Parents warned about 'medical hoax'

St. Louis-Two pediatric ophthalmologists at St. Louis Children’s Hospital, Lawrence Tychsen, MD, and Gregg Lueder, MD, are trying to warn the public about what they call a “21st century snake oil” scam, according to a prepared statement issued by the hospital.

St. Louis-Two pediatric ophthalmologists at St. Louis Children’s Hospital, Lawrence Tychsen, MD, and Gregg Lueder, MD, are trying to warn the public about what they call a “21st century snake oil” scam, according to a prepared statement issued by the hospital.

Recent stories in the media report that parents are taking their children to China for umbilical cord stem cell (CSC) infusions to treat optic nerve hypoplasia (ONH), a disease that causes partial blindness at birth. The cost of the treatments, which are paid for entirely out-of-pocket by the parents, can be $50,000 or more.

During the procedure, CSCs are extracted from the umbilical cords of Chinese mothers and their newborns, then injected into the fluid around the spinal cord of the American children. The parents of those children are led to believe by Chinese doctors that the CSCs are an effective treatment.

No objective visual gains after CSC treatment have been demonstrated in any child with ONH, however, according to Dr. Tychsen and Dr. Lueder, who diagnose and treat dozens of children with ONH each year. Therefore, they said they are concerned that the CSC reports will mislead many parents of children with ONH, who may bankrupt savings, go deeply into debt, or organize fundraisers to pay for sham treatment.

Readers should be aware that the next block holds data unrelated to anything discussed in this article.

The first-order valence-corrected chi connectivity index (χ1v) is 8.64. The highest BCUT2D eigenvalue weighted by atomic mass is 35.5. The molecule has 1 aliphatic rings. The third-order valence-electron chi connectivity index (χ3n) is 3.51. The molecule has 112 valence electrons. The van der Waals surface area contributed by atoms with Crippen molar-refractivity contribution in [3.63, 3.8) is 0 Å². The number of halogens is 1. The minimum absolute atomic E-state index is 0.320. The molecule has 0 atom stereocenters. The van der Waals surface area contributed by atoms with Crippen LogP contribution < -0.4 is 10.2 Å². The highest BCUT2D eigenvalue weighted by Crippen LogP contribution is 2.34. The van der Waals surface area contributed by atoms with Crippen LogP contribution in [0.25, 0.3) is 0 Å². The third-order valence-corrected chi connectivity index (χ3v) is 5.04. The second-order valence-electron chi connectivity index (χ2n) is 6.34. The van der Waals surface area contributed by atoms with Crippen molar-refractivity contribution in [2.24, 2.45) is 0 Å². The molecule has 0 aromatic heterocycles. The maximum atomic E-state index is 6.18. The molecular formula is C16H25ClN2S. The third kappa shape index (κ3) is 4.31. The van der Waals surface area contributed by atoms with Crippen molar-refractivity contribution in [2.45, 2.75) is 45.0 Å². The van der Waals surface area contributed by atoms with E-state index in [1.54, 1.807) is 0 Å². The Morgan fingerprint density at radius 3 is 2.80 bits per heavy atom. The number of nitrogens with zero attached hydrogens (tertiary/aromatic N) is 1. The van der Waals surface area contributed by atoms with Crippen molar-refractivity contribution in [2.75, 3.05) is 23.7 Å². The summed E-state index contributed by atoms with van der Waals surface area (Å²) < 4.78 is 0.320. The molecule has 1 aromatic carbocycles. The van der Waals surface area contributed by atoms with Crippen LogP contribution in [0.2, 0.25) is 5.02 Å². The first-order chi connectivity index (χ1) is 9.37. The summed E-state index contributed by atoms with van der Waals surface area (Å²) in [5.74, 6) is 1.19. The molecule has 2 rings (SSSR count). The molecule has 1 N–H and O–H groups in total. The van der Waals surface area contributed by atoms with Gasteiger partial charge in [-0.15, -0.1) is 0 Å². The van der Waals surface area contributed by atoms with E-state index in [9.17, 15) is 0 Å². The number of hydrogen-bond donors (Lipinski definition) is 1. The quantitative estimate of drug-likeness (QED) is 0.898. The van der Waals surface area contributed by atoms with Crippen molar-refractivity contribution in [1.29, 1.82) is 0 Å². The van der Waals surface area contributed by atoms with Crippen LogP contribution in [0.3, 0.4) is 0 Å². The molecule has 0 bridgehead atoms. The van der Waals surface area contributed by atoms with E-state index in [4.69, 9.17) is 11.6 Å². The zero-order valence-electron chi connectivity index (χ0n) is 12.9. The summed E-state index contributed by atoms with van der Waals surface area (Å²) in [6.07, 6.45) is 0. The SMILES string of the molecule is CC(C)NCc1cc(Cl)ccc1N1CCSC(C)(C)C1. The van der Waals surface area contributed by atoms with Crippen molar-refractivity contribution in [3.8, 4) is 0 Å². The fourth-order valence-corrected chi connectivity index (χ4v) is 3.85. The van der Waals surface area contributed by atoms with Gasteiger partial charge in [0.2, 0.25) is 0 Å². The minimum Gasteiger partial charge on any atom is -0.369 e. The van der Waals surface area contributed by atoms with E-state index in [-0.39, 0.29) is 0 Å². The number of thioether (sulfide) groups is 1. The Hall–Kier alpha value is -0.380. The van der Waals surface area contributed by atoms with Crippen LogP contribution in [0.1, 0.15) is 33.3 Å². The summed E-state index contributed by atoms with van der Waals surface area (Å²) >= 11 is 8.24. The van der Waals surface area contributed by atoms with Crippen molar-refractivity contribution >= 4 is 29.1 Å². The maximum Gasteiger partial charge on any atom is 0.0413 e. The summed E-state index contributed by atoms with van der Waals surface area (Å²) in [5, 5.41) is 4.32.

Aside from grave ethical concerns, the injections could be dangerous, introducing infectious or toxic matter into the brain fluids, said Dr. Tychsen and Dr. Lueder, who also are professors of ophthalmology and visual sciences at Washington University School of Medicine, St. Louis.
 
The procedure would not work for several reasons, according to Dr. Tychsen. One, CSCs placed in human spinal fluid would not be transported into the fibers of the optic nerve. Two, CSCs have never been shown to transform into optic nerves, even in fish or rodent experiments. And three, 100,000 or so fibers would need to grow to improve vision, not just a few, and each of the fibers would need to connect precisely in the brain, he said.

Dr. Lueder said that parents of children with ONH should not despair, however. “Many babies born with ONH will have some improvement as they mature, because they learn to exploit more effectively the optic fibers that remain.” He added that many children with ONH function reasonably well in school using enlarged print, magnifiers, and other aids for those who are visually impaired.